Ships Wheel ®

United States Power Squadrons® 

Phoenix Sail and Power Squadron
District 28
Sail and Power Boating

"Come for the Education ... Stay for the Fun"

 Phoenix Burgee


Catalina Island Cruise
28 May - 1 June 2012
* Cancelled due to equipment problems *

* * *

Catalina Island Cruise
5 - 12 June 2011

by Lee Whitehead
Photos by Fitzgerald, Schloeman, and Whitehead

The annual District 28 Summer Council has meaning beyond USPS members from Southern California and Arizona to meet amid the last throes of Gray May and the opening moments of June Gloom. It's the time of year when the marine layer comes ashore with a vengeance in the San Diego area. Arizonans who are accustomed to "…just another beautiful day in Paradise" syndrome perversely enjoy the overcast weather as much as they renew friendships from around the district.

The Council meeting traditionally marks the end of the beginning of an annual sail cruise from San Diego to Avalon on Santa Catalina Island, some 26 miles off the California Coast from San Pedro. And so it was in 2011.


Frank Fitzgerald - Skipper
Bob Schloeman
Lee Whitehead

There was only one boat that took the cruise this year-Wind Tree-owned and skippered by P/D/C Frank Fitzgerald. The 45-foot Columbia has comfortable accommodations for the three member crew, who had made the trip numerous times, P/R/C Bob Schloeman and P/D/C Lee Whitehead. The trip is made in two legs, the first was from Southwestern Yacht Club to Oceanside, a distance of about 42.5 nautical miles, and the second from Oceanside to Avalon Harbor, a little under 47 nautical miles.

The crew is responsible for two evening meals each, snacks of choice and whatever else may fancy their taste buds. The crew also divides watches, with two on a one-hour watch each. One hour is spent as an observer, the other as helmsman. The idea is to have a straight-as-an-arrow wake, not an easy accomplishment on a sailboat with the California current and prevailing roughly northerly winds. Eddies along the way also present a challenge. Aging 1990-era GPS units are used by the aging crew members. Navigation waypoints and routes are familiar, and the crew abides by the navigator's philosophy from a Maine sailor, Eliot Daley: "Wherever we are is exactly where we are supposed to be."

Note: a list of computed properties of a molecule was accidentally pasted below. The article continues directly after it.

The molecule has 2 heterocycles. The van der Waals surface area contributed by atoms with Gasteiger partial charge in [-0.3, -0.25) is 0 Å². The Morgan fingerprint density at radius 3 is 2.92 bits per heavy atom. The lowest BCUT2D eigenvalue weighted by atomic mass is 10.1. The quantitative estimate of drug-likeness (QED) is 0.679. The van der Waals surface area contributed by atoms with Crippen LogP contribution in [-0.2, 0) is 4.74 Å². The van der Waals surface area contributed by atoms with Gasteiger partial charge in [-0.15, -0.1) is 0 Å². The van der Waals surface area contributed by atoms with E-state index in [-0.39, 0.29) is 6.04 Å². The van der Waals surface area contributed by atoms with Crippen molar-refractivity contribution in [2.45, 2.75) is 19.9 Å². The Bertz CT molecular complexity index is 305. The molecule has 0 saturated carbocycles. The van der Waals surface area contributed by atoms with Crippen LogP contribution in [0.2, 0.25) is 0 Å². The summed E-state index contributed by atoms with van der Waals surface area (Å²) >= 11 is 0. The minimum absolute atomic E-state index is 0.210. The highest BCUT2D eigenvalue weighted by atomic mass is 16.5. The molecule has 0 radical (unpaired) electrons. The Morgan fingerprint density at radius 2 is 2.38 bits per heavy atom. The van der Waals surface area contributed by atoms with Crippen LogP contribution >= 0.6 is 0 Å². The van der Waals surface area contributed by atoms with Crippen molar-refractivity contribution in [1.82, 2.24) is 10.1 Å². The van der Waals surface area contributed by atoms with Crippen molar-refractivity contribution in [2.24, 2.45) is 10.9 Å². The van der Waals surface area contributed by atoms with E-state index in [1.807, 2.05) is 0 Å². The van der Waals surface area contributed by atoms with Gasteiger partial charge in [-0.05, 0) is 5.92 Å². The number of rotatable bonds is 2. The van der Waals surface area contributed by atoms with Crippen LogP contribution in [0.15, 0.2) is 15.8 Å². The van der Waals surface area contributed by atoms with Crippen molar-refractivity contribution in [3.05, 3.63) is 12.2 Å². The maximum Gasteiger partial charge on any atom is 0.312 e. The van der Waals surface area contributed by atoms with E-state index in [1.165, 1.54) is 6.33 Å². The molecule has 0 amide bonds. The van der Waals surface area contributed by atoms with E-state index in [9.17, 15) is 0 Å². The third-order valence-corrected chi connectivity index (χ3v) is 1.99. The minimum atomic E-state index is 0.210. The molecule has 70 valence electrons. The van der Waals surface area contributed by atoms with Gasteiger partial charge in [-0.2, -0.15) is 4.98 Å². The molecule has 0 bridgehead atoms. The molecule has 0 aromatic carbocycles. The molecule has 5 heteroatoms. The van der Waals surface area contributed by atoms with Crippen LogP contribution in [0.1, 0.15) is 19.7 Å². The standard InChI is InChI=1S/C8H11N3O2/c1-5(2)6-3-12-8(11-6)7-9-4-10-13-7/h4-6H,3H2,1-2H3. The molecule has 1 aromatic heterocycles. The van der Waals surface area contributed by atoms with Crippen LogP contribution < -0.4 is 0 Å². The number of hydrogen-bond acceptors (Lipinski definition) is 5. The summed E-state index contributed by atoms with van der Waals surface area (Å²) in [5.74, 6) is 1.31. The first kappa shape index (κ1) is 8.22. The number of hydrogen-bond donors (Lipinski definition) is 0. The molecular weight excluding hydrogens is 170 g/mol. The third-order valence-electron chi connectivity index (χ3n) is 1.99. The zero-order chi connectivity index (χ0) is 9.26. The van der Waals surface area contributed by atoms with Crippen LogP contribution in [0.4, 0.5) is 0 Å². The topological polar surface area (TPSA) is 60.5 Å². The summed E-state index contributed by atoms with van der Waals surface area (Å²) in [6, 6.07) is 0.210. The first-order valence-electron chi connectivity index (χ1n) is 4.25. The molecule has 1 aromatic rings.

Carnival "Paradise" anchors off shore for the day

Cruise ship passengers travel to and from shore
in a day long stream of small "shore boats"

Wind Tree at her mooring
in a very sparsely populated harbor

Mooring tender hoists a buoy
to paint on a new owner's boat name.

Avalon residential hillside

Say "cheese" Frank

Bob finds it comfortable in the sun
even with an extra jacket.

A cell phone call to home.

Avalon harbor was nearly deserted partly because California schools were still in session, and perhaps because of the state's financial troubles. The operator of the shore side shower grumbled how bad business was for him. The prevailing onshore breeze was welcomed by the off shore crew of Wind Tree. While anchored in Avalon Harbor, Frank had the opportunity to prove one of Newton's laws of motion: for every action that is an equal and opposite reaction. If the dinghy is not secured to the boat, stepping from it to the boarding ladder can momentarily leave one suspended in space. It was right after a fresh-water shower, but Frank was spared from a salt-water dunking.

Avalon is often described as in the same terms as Mediterranean town perched on the sides of hills. And so it was. It was clear that vegetation has covered most of the scars left from a fire several years ago, and the June Gloom weather parked clouds on the tops of the hills, especially at dawn and dusk. The island's carillon reminded the crew of the time, which no one particularly cared about. The only other sound was naval artillery from San Clemente Island.

A common occurrence along the California coast.

There were some memorable moments in 2011. The crew was met by a large, grumpy sea lion that was promptly named Fred. He was somewhat irritated that Wind Tree was planning to tie up at his perfect sunbathing spot. When the boat came close, he slid silently in the water and bounded on the next pier. He grumbled again and resumed his nap. He was there when the crew hit the sack, but gone in the morning.

On the return trip, the crew was visited by a very tired Townsend's warbler, a small green and yellow bird. The male seems to be wearing a mask. He bounced around the rigging, came and visited under the dodger, and then moved on, finding little of interest.
This year's trip went from Sunday to the following Saturday. It was the best of these kinds of sailing ventures-uneventful.

(l-r) Frank, Lee, and Bob at the end of the cruise,
gear has been stowed in the car and we are set to depart for Arizona.

* * *

For those not familiar with this exercise this was an OFC, O stands for OLD and C stands for CRUISE. You have to make up your own mind what the F stands for.

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